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Using SNI, there are multiple domains with their own SSL certificates (LetsEncrypt) on one IP address. For one of the primary domains, let's just say https://thedomain.tld, visiting https://www.thedomain.tld results in a browser error (mis-matching SSL certificate) instead of either serving content for www.thedomain.tld or redirecting. I have tried it a variety of ways. An example:

<IfModule mod_ssl.c>
  <VirtualHost 0.0.0.1:443>
    ServerName              domain.tld
    ServerAlias             www.domain.tld

    DocumentRoot            /var/www/domain.tld/
    ...

    SSLEngine               on
    SSLCertificateFile      /etc/letsencrypt/live/domain.tld/cert.pem
    ...

    <Directory /var/www/domain.tld>
            Options         -ExecCGI -Indexes -Includes +FollowSymLinks
            AllowOverride   FileInfo AuthConfig

            RewriteEngine   on
            RewriteBase     /
            RewriteCond     %{HTTP_HOST} ^www\.(.*)$ [NC]
            RewriteRule     ^/(.*)$ https://%1/$1 [R=301,L]
    ...

Version: Apache 2.4.18

Side note: One one server, this works fine (Dedicated Ubuntu 16.04). On the other (Amazon Ubuntu 16.04), its ability to redirect or reference or whatever the www- and without is nonexistent.

  • 1
    Fix the certificate, then. – Michael Hampton Apr 5 '18 at 3:38
  • Like Michael implies, you need a wildcard certificate or a certificate with alternate names which fit the scheme of names you are using. This is the normal behaviour when dealing with SSL certificates, not a server software thing. – ezra-s Apr 5 '18 at 6:00
  • It's simply easier (in my situation) to issue a second certificate for the domain, minus the www and redirect. I've posted my solution as the answer. – conspireagainst Apr 5 '18 at 17:56
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First things first, if you serve http://www.thedomain.tld at all, I would consider redirecting it to https://thedomain.tld. This solves the problem for users typing www.thedomain.tld in their browser (but doesn't solve it for users that type https: or already have https links/bookmarks or are forced to https by browsers/HSTS).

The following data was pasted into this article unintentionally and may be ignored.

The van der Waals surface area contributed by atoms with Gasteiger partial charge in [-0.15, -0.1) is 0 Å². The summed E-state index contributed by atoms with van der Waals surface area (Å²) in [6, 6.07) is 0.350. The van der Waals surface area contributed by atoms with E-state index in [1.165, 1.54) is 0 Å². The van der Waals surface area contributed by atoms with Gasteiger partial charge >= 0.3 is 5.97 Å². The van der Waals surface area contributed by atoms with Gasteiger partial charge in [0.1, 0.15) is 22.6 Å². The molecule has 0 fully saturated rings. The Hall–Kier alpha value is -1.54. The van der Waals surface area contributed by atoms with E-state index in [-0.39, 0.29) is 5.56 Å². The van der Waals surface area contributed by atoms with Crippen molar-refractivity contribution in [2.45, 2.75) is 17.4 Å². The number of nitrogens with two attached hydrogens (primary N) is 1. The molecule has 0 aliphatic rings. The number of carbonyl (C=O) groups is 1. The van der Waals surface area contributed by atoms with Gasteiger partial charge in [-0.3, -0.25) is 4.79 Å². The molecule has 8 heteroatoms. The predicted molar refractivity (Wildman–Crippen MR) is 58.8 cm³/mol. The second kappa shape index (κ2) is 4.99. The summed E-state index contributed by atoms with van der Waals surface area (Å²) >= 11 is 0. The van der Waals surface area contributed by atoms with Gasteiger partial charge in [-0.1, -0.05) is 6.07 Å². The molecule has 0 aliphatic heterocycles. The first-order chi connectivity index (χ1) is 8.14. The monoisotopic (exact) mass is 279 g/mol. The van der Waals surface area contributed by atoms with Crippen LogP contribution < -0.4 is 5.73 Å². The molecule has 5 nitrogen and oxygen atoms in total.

If you don't serve plain http, then unfortunately you either need a certificate that contains either www.thedomain.tld or *.thedomain.tld in certificate's SAN field (or CN field if SAN is absent) .

There is no way you could bypass it with anything Apache produces. The first thing that a browser gets after a TCP connect is a certificate. If the SAN/CN doesn't match precisely the hostname that browser wants, it's game over. Browser displays a warning and doesn't even send http request so Apache is never bothered to respond.

A redirect doesn't happen all the same.

If you obtain www.thedomain.tld certificate separately from thedomain.tld certificate, you need to put a separate ServerName in a separate Apache VirtualHost. But it generates a maintenance hassle.

I'd recommend a single certificate (SAN field can contain many names) and then a ServerName+ServerAlias config would work as you specified.

  • Thank you for clarifying; I figured it looked for the certificate first, but I wasn't going about it the right way. – conspireagainst Apr 5 '18 at 17:55
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I was able to solve it by hacking in a redirect, using two SSL certificates. This is not my preferred method, but it's working now.

www. is authoritative for this website, so here is what I did:

  • issue another certificate for domain.tld
  • blanket redirect https://domain.tld to https://www.domain.tld

    <VirtualHost *:443>
        ServerName              domain.tld
        DocumentRoot            /var/www/domain.tld
    
        SSLEngine               on
        SSLCertificateFile      /etc/letsencrypt/live/domain.tld/cert.pem
    ...
    
        RedirectMatch           301 (.*) https://www.domain.tld$1
    </VirtualHost>
    <VirtualHost *:443>
        ServerName              www.domain.tld
    ...
    

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